GBP Currency devaluation and its effect on inflation

Gilts, bonds, and interest-bearing shares
air04
Posts: 3
Joined: November 10th, 2016, 11:19 am

GBP Currency devaluation and its effect on inflation

Postby air04 » November 15th, 2016, 12:11 pm

I am invested in a lot of inflation corporate linked bonds(http://www.fixedincomeinvestor.co.uk/x/bondtable.html?groupid=3562)

With GBP falling around 20%, what is the estimated effect on inflation in total due to the currency devaluation. A lot of price will not change by 20%, as there are a lot of costs(and taxes) specific to the UK and not imported inflation.

The four inflation linked bonds have appreciated by around 10%. Will a 20% fall in pound really affect inflation by 10%, or is it the usual swing to extremes?
[url]http://uk.advfn.com/p.php?pid=legacydaily&epic=L^TS1L&type=1&size=2&period=7&olx_1=1&o_epic1=L^PFP1&o_type1=1&o_colour1=1&olx_2=1&o_epic2=L^SVTL&o_type2=1&o_colour2=2&olx_3=1&o_epic3=L^NG1Q&o_type3=1&o_colour3=3&scheme=&delay_indices=1[/url]

I realise that it may be quite complicated to come up with a figure, but I was looking at a rough estimate. The BOE speaks of 2%/3% inflation, does it really mean that 20% currency drop causes only 1-2% inflation(the other 1% was there before too)?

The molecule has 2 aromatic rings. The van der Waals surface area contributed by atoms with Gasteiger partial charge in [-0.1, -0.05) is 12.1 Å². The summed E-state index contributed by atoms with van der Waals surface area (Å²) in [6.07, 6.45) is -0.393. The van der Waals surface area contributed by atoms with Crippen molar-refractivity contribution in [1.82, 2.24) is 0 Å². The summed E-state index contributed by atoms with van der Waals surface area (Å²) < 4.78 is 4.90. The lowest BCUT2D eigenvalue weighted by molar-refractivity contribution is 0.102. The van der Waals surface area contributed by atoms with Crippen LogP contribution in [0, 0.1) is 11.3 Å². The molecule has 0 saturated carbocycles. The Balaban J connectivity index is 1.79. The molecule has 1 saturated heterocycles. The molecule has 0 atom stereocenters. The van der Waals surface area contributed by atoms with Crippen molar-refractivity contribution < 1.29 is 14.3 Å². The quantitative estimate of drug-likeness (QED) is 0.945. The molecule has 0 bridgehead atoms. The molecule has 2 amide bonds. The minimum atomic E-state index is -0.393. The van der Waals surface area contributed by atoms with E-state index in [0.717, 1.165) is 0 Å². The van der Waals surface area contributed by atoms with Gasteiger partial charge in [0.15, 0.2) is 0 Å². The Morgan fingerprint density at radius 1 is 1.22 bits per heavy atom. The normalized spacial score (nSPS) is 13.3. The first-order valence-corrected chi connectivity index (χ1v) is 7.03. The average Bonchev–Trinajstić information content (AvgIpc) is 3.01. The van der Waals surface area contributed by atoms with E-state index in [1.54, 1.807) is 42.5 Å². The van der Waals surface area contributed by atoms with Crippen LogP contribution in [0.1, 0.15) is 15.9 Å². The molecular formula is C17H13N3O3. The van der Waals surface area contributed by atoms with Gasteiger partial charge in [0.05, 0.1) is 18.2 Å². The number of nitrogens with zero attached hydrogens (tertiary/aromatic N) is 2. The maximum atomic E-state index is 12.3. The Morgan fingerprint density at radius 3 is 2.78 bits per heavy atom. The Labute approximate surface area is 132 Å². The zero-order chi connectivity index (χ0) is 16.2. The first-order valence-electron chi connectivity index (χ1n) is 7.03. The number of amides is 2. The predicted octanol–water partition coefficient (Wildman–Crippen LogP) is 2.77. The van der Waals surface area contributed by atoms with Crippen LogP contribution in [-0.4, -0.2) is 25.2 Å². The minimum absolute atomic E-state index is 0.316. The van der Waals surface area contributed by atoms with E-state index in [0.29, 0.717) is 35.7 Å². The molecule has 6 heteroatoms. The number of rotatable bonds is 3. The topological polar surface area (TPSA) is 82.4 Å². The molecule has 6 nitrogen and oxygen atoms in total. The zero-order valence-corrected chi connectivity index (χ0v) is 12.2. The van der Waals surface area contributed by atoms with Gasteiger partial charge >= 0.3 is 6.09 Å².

I think I am missing something obvious.

Thanks in advance,
ap

gryffron
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Re: GBP Currency devaluation and its effect on inflation

Postby gryffron » November 15th, 2016, 9:22 pm

Well according to this http://data.worldbank.org/indicator/NE.IMP.GNFS.ZS... U.K. Imports are 30% of GDP. I'd have thought it would be more useful as a % of spend, but there you go. So all else being equal (which of course it isn't) I'd expect a 20% rise in import costs to give a (additional) 6% rise in inflation. Eventually, probably over a couple of years.

Gryff

Chloe
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Joined: November 4th, 2016, 11:00 am

Re: GBP Currency devaluation and its effect on inflation

Postby Chloe » November 16th, 2016, 7:49 am

Only about an hour later than your post, an eminence from a think tank on the Daily Politics suggested that the depreciation would result in an extra 2.5% inflation, probably spread over about 3 years.
If you want to see more accurately for yourself, it was at 12 mins xx secs into http://www.bbc.co.uk/iplayer/episode/b0 ... s-15112016

CB

Wizard
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Re: GBP Currency devaluation and its effect on inflation

Postby Wizard » November 17th, 2016, 9:16 am

I heard discussion of the recent inflation figures on R4 a day or so ago. One analyst was commenting that the UK retail sector is so competitive that retails are desperately trying to find ways to avoid passing on cost increases to the ultimate customer. Cost reduction programmes are ongoing.

I contrast that to the almost immediate and dramatic increases in prices I observed in woodworking machinery (I make furniture as a hobby), within days of the referendum prices from almost all retailers were up, many be as much as 20%. These are all small companies with no ability to squeeze suppliers and the vast majority of woodworking machinery is imported from China these days.